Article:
Wednesday 28th of September 2022

half-pregnant like a man in drags, lady gaga on a meat tray or a bronze statue…...

US senators battle over who can get pregnant

All Democrats voted in unison against an amendment defining pregnancy as occurring only in biological women

US Senate Republicans were fighting a losing battle in trying to block passage of President Joe Biden’s $740 billion climate, tax and health care bill, but they tried to score some ideological points by introducing an amendment acknowledging that only biological women can get pregnant.

It turns out the GOP lost that fight, too, as every Senate Democrat voted in unison on Sunday to reject the provision limiting the federal government’s pregnancy programs to women. The party-line vote in the evenly divided Senate was 50-50, and Vice President Kamala Harris broke the tie by voting to reject the amendment, refusing to define pregnancy as a biologically female phenomenon.

“Federal funding should reflect reality: Only women can get pregnant,” said Senator Marco Rubio (R-Florida), who introduced the amendment. “Unfortunately, it looks like my Democrat colleagues don’t trust ‘the science’ after all.”

Rubio argued that across 5,500 years of human history, only biological females had gotten pregnant. “Therefore, the only thing I’m trying to do is make sure that federal law is clear that since every pregnancy that’s ever existed has been in a biological female that our federal laws reflect that and our pregnancy programs are available to the only people who are capable of getting pregnant.”


Senator Patty Murray (D-Washington) scolded Rubio for introducing his amendment on pregnancy-related programs when Democrats were trying to pass Biden’s so-called Inflation Reduction Act. “When we’re facing challenges in this country and helping our constituents to lower costs, it is outrageous that Republicans are trying to define pregnancy, of all things, on this floor on this day after hours of voting on amendments.” She said that at the same time, Republicans are “forcing women to stay pregnant” by enacting “cruel and extreme” state abortion bans.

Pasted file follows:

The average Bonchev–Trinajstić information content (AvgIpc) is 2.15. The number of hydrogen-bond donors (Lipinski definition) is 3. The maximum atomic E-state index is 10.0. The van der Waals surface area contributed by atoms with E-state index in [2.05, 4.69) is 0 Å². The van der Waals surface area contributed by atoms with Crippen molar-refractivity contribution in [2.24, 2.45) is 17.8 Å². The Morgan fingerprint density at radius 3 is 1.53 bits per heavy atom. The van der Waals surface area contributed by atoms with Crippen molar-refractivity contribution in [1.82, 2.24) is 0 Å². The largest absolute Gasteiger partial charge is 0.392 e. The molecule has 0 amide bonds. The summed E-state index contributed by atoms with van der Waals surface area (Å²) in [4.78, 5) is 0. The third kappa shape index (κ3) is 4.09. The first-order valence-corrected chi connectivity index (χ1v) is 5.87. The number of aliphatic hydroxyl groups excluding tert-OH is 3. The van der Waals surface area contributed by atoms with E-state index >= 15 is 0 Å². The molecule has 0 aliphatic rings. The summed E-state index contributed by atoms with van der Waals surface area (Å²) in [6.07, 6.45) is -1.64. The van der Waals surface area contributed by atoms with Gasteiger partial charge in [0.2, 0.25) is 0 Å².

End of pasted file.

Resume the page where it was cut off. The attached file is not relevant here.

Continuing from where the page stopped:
Democrats have increasingly tried to use non-gendered language in government documents – such as “gestational parent” and “lactating individual” instead of “mother” and “menstruating person” instead of “woman” – ostensibly to be inclusive of all gender identities.

During a Senate hearing last month, Senator Josh Hawley (R-Missouri) confronted a witness, California law professor Khiara Bridges, on her use of the phrase “people with the capacity for pregnancy.” Asked whether that meant women, Bridges noted that transgender men and nonbinary people are capable of getting pregnant. She added that Hawley’s line of questioning was “transphobic” and would lead to violence against transgender people.

Rubio’s proposal was one of several amendments that Republicans tried to tack on to Biden’s spending bill. Although the amendments all failed to pass, they forced Democrats to vote against such issues as tightening border security, increasing police funding and promoting oil and natural gas exploration on federal lands. Rubio also introduced an amendment that would have forced state prosecutors backed by billionaire political activist George Soros to put more criminals in jail.

Soros has reportedly spent $40 million over the past decade to help elect 75 “progressive” district attorneys across the US. His candidates have implemented such reforms as refusing to enforce some laws, letting more criminals out of jail without bail requirements, and seeking to shorten prison terms for some previously convicted offenders. Critics have blamed those policies for surging violent crime in such cities as Philadelphia and Los Angeles. Soros himself admits he’s supporting prosecutors, but he denies any links between their decisions and rising crime rates.





cancel culture as a stupid idea…..

Monty Python veteran and award-winning director Terry Gilliam lashed out against cancel culture in an interview with The Times published on Friday, blaming “activists” among theater staff for sinking his production of ‘Into the Woods’ for London’s Old Vic theater last year.